At the time, he was too busy attending to the needs of the sick calling on him at his consulting room in Section H. He ignored the calling. But when the visions didn’t stop, finally, in 2001, he began what appeared at the time to be mission impossible. He began clearing the land with his bare hands.
His wife, Mabel, also a traditional doctor, and a neighbour, Mamorake Moila, who is now an administrator of Mothong, soon joined him. They toiled for days on the mountain, removing rubble, lining up rocks, cutting grass and laying out the design for a cultural heritage site.
“People were sceptical. They were saying bab’ uMabena has lost his ability to read the bones and he was now running away to the mountain,” Moila says with a laugh.
They scoured construction sites around the township, begging for used materials, which they took back to the site to establish footpaths and structures for a garden. Mabena used his network of contacts to arrange transport to remove the rubble.
He was there every day from sunset to dusk fulfilling the wishes of his ancestors. Sometimes he slept over on the mountain because he wanted to start work as early as he could.
“I would feel so angry when the sun set because I felt I had so much more work to do. I would sleep on the mountain hoping to start working again at 3am. But when I woke up it would still be too dark to work,” he says.
Although he was slowly making progress in clearing up the area, to some the place was still somewhere they could conceal evidence of their criminal deeds.
Once, while hard at work lining up rocks, Mabena saw a bakkie drive rapidly up the mountain. He watched its occupants quickly jump out and pull a big bag from the back. Mabena began walking towards them to reprimand them for dumping there.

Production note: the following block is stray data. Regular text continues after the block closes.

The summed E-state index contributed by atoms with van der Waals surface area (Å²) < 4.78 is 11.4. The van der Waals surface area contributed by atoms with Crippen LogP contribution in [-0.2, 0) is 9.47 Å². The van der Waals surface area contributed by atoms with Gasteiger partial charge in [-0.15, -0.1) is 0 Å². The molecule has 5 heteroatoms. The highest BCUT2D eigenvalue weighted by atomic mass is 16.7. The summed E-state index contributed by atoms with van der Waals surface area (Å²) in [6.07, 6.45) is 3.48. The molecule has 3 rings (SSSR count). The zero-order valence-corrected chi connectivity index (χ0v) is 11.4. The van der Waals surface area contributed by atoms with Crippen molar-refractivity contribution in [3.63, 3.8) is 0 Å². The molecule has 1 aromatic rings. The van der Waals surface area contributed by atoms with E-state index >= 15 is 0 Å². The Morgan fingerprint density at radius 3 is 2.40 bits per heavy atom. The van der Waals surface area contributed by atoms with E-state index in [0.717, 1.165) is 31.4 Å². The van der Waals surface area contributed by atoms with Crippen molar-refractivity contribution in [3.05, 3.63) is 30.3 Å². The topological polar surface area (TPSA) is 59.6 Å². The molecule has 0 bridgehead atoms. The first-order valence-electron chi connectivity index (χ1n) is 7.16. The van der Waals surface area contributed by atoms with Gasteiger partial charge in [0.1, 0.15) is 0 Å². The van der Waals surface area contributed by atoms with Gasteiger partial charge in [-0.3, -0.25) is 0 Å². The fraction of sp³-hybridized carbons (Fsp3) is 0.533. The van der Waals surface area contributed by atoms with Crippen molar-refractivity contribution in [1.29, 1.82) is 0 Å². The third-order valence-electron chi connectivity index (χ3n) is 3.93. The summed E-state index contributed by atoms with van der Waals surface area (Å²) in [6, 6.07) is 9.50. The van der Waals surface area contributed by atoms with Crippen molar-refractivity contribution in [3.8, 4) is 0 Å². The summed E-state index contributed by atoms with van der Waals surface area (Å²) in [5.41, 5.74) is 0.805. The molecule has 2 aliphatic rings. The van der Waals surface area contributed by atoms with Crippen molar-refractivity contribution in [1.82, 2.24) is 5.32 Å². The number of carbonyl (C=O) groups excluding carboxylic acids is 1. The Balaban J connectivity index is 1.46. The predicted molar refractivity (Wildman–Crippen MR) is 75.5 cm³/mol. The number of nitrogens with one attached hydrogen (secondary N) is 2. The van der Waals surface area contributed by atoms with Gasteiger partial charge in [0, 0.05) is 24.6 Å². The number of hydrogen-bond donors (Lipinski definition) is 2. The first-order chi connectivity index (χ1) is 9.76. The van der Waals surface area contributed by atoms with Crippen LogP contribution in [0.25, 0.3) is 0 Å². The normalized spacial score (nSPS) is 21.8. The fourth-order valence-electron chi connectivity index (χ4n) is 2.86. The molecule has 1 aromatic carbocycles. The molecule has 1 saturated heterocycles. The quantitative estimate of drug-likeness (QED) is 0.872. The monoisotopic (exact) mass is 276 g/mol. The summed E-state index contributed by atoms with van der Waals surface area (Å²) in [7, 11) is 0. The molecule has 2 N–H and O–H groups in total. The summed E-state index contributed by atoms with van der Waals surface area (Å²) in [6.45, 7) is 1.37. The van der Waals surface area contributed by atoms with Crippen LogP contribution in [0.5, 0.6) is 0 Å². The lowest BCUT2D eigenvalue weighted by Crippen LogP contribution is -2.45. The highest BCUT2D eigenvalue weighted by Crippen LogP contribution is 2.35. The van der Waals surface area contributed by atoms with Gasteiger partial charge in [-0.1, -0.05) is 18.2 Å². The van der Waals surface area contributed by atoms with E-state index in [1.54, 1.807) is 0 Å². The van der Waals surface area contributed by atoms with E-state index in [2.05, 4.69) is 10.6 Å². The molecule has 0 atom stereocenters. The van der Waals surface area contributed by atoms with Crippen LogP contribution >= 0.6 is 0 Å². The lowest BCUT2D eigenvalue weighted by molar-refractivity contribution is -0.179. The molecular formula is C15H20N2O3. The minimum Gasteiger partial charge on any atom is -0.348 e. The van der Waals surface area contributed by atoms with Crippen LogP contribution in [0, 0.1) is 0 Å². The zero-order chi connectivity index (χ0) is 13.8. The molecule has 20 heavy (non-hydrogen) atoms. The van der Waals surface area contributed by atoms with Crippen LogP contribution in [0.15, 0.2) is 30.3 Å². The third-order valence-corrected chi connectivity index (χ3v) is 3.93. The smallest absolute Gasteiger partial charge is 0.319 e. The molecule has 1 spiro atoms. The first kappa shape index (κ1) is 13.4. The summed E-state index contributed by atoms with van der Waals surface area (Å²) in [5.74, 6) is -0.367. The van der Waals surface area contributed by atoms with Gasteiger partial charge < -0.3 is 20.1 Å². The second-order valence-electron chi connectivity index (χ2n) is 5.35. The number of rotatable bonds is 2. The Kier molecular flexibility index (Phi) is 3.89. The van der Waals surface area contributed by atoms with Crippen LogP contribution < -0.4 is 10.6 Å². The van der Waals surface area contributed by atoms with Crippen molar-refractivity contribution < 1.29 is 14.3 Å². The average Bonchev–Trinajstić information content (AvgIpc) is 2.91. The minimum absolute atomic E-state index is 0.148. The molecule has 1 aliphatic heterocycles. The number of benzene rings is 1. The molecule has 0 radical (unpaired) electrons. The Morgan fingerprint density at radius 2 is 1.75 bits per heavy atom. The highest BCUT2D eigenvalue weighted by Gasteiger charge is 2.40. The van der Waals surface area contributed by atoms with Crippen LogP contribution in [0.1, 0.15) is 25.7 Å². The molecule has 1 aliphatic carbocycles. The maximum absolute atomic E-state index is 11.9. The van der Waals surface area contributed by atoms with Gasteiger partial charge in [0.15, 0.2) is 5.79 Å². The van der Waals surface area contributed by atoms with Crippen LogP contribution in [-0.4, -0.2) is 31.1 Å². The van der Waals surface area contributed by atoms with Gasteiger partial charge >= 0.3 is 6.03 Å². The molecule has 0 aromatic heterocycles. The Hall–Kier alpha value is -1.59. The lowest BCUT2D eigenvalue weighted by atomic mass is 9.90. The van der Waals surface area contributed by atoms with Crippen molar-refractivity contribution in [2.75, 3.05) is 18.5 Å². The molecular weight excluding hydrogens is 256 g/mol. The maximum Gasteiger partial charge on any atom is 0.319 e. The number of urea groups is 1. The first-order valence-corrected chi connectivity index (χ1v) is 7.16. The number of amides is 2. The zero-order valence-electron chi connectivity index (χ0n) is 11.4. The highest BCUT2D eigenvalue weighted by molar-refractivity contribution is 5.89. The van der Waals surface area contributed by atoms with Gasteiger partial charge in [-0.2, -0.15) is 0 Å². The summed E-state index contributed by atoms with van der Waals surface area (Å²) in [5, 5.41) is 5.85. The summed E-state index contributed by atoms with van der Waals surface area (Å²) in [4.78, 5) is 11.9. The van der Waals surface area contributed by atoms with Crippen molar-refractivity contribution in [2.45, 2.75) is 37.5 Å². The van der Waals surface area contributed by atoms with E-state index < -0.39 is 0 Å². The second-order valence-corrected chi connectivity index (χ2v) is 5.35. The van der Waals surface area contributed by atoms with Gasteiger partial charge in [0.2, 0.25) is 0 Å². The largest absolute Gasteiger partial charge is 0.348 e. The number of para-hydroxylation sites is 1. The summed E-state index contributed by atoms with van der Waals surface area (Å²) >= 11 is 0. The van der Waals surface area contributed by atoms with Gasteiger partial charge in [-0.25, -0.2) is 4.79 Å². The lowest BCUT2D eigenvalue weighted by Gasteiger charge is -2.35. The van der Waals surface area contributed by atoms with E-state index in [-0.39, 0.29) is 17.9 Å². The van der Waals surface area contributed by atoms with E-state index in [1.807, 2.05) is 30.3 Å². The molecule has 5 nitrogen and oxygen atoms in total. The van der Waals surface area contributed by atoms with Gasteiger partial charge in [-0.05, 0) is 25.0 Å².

But by the time he reached the spot they had already driven off. The big bag looked suspicious, so he opened it. Nothing could have prepared him for what was concealed in it — a man who had clearly been left for dead. He was still breathing but looked very drowsy. Mabena called for help.
“There is so much evil that has happened here. We need to cleanse this place of all that evil,” he says.
Mothong now looks nothing like the rubbish dump it was before Mabena heeded the call of the spirits. The grounds are kept neat by Mabena, Mabel and Moila. Mabena is there every day of the week, tending to the plants and doing general work around the property.
Schools occasionally bring pupils over to learn about the plants and animals on the mountain and the significance of conservation.
Mabena also hopes the space will also one day be used for programmes to help township youths who are addicted to nyaope, which is wreaking havoc in Mamelodi and other townships.
Mabena doesn’t receive an income from Mothong and runs the operation from the funds generated by his traditional healing practice. Visits to Mothong are free.
“It really hurts my pocket. But this is not about money. Once completed, I want this to be a school of excellence of indigenous knowledge systems. I will not live forever. But I want to leave something behind for the preservation of indigenous knowledge systems,” he says.
But his efforts are being frustrated by the issue of ownership. The land is owned by the Tshwane metropolitan municipality. Since 2001, he has been writing letters to the municipality, government departments, the public protector and even the offices of former presidents Thabo Mbeki and Jacob Zuma, pleading to have this former wasteland transferred to Mothong. But all these efforts have come to naught.
He now hopes, with the involvement of the department of science and technology in the project, a solution may be on the horizon.
Mabena says he hopes Mothong can be run by a private and government partnership, with any of the state departments. He hopes it will thrive as a heritage site where the public can learn and traditional healers can share their knowledge.
“I do not look at the world as a mirror. I look at it as a glass through which I can learn. This knowledge must be shared,” he says. —Mukurukuru Media